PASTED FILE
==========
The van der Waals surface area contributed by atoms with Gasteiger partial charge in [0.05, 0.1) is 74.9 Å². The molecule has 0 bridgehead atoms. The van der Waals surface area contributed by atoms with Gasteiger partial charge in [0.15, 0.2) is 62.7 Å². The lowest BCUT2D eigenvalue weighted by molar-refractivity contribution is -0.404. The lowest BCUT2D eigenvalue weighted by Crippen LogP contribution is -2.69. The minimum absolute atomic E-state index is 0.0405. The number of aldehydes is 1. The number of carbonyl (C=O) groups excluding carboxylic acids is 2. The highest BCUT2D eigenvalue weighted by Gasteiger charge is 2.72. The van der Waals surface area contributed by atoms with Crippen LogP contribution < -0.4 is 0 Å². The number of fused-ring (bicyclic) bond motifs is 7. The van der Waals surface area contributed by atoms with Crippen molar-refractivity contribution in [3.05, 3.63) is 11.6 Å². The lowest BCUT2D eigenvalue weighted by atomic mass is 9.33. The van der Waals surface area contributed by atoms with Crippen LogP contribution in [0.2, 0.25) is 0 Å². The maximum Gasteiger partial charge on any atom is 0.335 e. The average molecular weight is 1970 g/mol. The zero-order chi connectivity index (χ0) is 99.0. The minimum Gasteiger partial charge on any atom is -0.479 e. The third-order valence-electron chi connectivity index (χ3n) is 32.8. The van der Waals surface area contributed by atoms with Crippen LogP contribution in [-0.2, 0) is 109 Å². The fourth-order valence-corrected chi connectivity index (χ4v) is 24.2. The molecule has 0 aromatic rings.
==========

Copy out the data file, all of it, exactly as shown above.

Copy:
The van der Waals surface area contributed by atoms with Gasteiger partial charge in [0.05, 0.1) is 74.9 Å². The molecule has 0 bridgehead atoms. The van der Waals surface area contributed by atoms with Gasteiger partial charge in [0.15, 0.2) is 62.7 Å². The lowest BCUT2D eigenvalue weighted by molar-refractivity contribution is -0.404. The lowest BCUT2D eigenvalue weighted by Crippen LogP contribution is -2.69. The minimum absolute atomic E-state index is 0.0405. The number of aldehydes is 1. The number of carbonyl (C=O) groups excluding carboxylic acids is 2. The highest BCUT2D eigenvalue weighted by Gasteiger charge is 2.72. The van der Waals surface area contributed by atoms with Crippen LogP contribution < -0.4 is 0 Å². The number of fused-ring (bicyclic) bond motifs is 7. The van der Waals surface area contributed by atoms with Crippen molar-refractivity contribution in [3.05, 3.63) is 11.6 Å². The lowest BCUT2D eigenvalue weighted by atomic mass is 9.33. The van der Waals surface area contributed by atoms with Crippen LogP contribution in [0.2, 0.25) is 0 Å². The maximum Gasteiger partial charge on any atom is 0.335 e. The average molecular weight is 1970 g/mol. The zero-order chi connectivity index (χ0) is 99.0. The minimum Gasteiger partial charge on any atom is -0.479 e. The third-order valence-electron chi connectivity index (χ3n) is 32.8. The van der Waals surface area contributed by atoms with Crippen LogP contribution in [-0.2, 0) is 109 Å². The fourth-order valence-corrected chi connectivity index (χ4v) is 24.2. The molecule has 0 aromatic rings.